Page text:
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April Fool's Day

Review by: 
Head Cheeze
Release Date: 
Aspect Ratio: 
Directed by: 
Fred Walton
Amy Steel
Deborah Foreman
Bottom Line: 

When comedy and horror collide it's usual an ugly sight (see Scary Movie, Silence of the Hams, etc), but there are a few moments where the two genres mesh so well and are handled so cleverly that when the credits roll up you have a smile on your face, hindered only by the nervous tics left over from the shocks.

April Fool's Day is one of the shining examples of the several courses of action filmmakers took in the late 1980's to add a few more beats to the fading pulse of the horror genre. Overwhelmed by slash by numbers films, audiences began to shy away from the once lucrative scare market, and as a result many missed some of the decades best and most innovative entries.

On a secluded island, socialite Muffy St. Claire (Foreman) invites a group of college friends to spend the weekend in her family's ocean getaway. Almost as soon as they arrive, things go awry when a crewman on the ferry injures himself (very badly!), and just as the gang get over this nerve rattling experience, people start getting the old slice and dice at the hands of a very resourceful killer.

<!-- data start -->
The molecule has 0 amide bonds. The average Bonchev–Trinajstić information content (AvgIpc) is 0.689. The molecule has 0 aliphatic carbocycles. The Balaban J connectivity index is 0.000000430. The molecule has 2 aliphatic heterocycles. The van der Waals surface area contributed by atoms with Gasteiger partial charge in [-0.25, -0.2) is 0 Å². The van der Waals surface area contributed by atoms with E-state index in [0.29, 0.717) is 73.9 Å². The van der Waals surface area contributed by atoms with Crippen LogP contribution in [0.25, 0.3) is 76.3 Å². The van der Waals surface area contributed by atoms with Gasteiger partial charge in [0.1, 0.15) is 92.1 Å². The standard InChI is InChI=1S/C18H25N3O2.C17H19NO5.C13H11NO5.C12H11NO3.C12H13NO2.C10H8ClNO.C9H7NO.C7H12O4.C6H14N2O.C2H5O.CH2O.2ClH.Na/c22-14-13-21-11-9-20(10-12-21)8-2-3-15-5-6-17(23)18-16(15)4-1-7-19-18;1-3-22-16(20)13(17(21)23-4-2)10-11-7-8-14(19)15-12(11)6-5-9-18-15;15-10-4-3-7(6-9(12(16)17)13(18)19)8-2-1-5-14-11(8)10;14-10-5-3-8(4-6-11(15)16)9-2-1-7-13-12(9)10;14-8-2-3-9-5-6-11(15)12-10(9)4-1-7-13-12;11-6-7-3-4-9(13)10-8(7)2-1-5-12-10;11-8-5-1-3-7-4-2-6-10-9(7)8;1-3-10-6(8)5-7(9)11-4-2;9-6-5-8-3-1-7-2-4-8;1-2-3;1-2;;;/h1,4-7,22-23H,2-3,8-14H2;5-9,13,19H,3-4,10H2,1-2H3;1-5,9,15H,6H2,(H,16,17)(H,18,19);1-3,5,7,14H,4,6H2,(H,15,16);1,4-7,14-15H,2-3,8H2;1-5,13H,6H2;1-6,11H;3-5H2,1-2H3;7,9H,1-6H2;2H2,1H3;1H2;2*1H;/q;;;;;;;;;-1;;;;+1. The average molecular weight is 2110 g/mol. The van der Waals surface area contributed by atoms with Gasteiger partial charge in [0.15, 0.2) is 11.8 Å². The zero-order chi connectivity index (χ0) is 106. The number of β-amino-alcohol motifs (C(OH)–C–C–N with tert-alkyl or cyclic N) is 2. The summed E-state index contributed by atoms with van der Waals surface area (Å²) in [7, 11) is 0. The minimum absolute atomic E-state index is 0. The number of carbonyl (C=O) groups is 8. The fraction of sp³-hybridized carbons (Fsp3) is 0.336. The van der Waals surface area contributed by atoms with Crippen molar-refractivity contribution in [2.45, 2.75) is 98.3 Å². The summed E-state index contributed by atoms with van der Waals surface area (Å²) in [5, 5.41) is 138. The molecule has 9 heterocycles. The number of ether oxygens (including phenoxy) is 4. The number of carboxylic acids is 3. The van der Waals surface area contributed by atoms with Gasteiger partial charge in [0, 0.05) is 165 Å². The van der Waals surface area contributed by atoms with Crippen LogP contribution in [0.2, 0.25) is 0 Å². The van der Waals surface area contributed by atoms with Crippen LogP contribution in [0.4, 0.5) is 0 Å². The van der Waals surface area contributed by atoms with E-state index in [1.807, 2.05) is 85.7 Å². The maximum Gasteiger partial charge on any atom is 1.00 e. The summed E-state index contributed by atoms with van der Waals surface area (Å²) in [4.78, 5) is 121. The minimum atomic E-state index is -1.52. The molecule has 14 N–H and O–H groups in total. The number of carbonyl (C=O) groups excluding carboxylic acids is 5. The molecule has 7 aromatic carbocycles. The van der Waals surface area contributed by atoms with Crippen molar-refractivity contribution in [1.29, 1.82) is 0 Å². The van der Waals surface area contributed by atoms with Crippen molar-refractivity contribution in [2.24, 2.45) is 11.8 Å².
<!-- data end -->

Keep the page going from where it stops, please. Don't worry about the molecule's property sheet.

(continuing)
While the description of April Fool's Day may sound like Horror 101, it's not really about the plot, but more about how it's executed. This very clever film will have you mistakenly groaning with "I know who did it's" about a dozen times before the film's conclusion, which will have you clawing at the furniture in terror before slapping you in the face with a big wet fish of a finale. Trust me, you won't see this coming!!

Director Fred Walton, who also helmed the creepy dial-a-killer shocker When A Stranger Calls, adapts Danilo Bach's fantastic screenplay, delivering a smart, funny, thrilling and, above all, inventive horror farce that has immense replay value.

Unfortunately, the DVD basically gives you the film and that's that, so that replay value is all the more important. Paramount is probably the worst offenders in the bare bones DVD department, and what makes matters worse is the fact that the price never reflects the lack of substance. April Fools Day retails for $24.95! With the selection of great flicks on DVD loaded with extra material selling for half that price, it will take a minor miracle for this gem to reach a new audience, but maybe Paramount deserves to take one on the chin to knock it out of it's malaise when it comes to releasing a proper horror DVD.


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